That compares with the Halfax, which said they dropped slightly, and the Natioanwide which recorded a 0.3% rise but a 0.6% fall in June.

Barclays mis-selling - been there, done that

Before the next bank takes over providing headlines for mis-selling financial products to its customers, let's just recap on what Barclays has been involved in over the years.

The list reads like a history of the scandals which have tarnished banking since the business started to turn into a sales and commissions machine in the 1980s.

1. Pensions mis-selling, 1988-94. Barclays was one of those implicated in this multi-billion pound payout. The misdemeanour was to persuade punters with rock solid company pensions to switch to much less reliable personal pensions.

2. Mortgage endowments. Remember how they told us endowment savings plans were the best way to pay off the mortgage, when - for people who bought in the late 1980s and early 90s - they weren't? Another big payout, to Barclays Life customers, though other providers had more to answer for.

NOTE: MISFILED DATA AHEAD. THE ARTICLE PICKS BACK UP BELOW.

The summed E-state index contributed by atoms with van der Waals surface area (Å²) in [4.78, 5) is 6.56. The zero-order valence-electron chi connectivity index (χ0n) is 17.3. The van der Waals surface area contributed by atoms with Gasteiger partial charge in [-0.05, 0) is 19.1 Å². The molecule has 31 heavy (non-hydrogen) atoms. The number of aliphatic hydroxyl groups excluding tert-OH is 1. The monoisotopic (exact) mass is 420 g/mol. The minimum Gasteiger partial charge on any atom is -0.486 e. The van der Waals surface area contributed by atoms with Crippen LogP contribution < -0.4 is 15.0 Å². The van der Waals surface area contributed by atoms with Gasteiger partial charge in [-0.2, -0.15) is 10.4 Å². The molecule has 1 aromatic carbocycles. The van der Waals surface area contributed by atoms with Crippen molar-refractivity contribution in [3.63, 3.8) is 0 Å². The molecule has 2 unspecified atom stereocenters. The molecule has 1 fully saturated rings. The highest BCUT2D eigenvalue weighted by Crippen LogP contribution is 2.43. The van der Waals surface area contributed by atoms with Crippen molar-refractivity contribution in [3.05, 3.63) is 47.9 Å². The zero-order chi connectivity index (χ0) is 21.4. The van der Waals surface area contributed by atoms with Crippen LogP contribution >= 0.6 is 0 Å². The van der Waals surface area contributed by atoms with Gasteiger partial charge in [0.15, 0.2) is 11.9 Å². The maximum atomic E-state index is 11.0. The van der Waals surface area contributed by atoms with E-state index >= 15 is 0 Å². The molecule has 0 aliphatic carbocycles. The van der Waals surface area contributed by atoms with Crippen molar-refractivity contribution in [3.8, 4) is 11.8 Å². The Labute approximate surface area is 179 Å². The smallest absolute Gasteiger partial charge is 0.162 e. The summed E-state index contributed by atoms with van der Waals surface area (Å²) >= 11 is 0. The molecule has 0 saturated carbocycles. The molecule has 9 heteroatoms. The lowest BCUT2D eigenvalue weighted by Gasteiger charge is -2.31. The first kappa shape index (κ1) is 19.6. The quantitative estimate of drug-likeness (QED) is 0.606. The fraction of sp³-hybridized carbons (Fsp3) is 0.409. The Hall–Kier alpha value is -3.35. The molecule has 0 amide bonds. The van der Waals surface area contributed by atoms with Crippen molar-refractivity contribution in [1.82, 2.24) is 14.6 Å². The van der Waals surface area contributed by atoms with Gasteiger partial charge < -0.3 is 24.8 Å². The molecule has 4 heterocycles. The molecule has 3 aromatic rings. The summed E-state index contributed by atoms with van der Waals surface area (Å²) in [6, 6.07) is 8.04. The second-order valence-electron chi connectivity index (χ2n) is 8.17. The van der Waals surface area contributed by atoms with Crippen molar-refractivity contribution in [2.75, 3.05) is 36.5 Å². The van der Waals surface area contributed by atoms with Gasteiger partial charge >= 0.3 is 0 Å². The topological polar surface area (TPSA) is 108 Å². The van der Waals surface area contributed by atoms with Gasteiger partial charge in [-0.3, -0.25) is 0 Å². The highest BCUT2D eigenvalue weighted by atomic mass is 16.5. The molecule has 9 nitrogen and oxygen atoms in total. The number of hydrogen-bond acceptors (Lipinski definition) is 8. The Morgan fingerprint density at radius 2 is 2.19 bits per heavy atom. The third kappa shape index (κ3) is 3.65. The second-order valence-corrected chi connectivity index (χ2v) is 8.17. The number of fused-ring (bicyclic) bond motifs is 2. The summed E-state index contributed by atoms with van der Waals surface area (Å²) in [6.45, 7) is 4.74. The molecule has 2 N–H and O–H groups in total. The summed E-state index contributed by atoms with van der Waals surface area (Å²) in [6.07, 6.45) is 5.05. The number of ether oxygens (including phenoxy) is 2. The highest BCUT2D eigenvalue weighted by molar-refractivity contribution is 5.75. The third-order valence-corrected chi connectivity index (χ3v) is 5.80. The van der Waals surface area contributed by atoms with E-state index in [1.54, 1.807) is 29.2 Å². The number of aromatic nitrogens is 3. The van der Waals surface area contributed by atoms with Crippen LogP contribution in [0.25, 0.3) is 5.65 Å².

3. PPI, a £1.3bn bill for Barclays. Payment Protection Insurance was sold to borrowers who didn't need it or couldn't use it. The compensation could exceed the pensions scandal as the biggest payout ever.

4. Mis-selling investment funds, 2006-8. Last year Barclays was told to pay investors £60m in compensation for selling them two Aviva funds without warning of the downside risks.

5. Interest rate swaps. Last week, a big telling off for getting small businesses entangled with complex arrangements which landed them with huge bills which interest rates plummeted after the financial crisis. Barclays one of banks which agreed to pay compensation.

The list doesn't include the furore over rigging the LIBOR interest rate, which didn't involve selling to the public. And some big scandals, such as the mis-selling of precipice bonds (so named because the fell of a cliff) weren't Barclays-specific.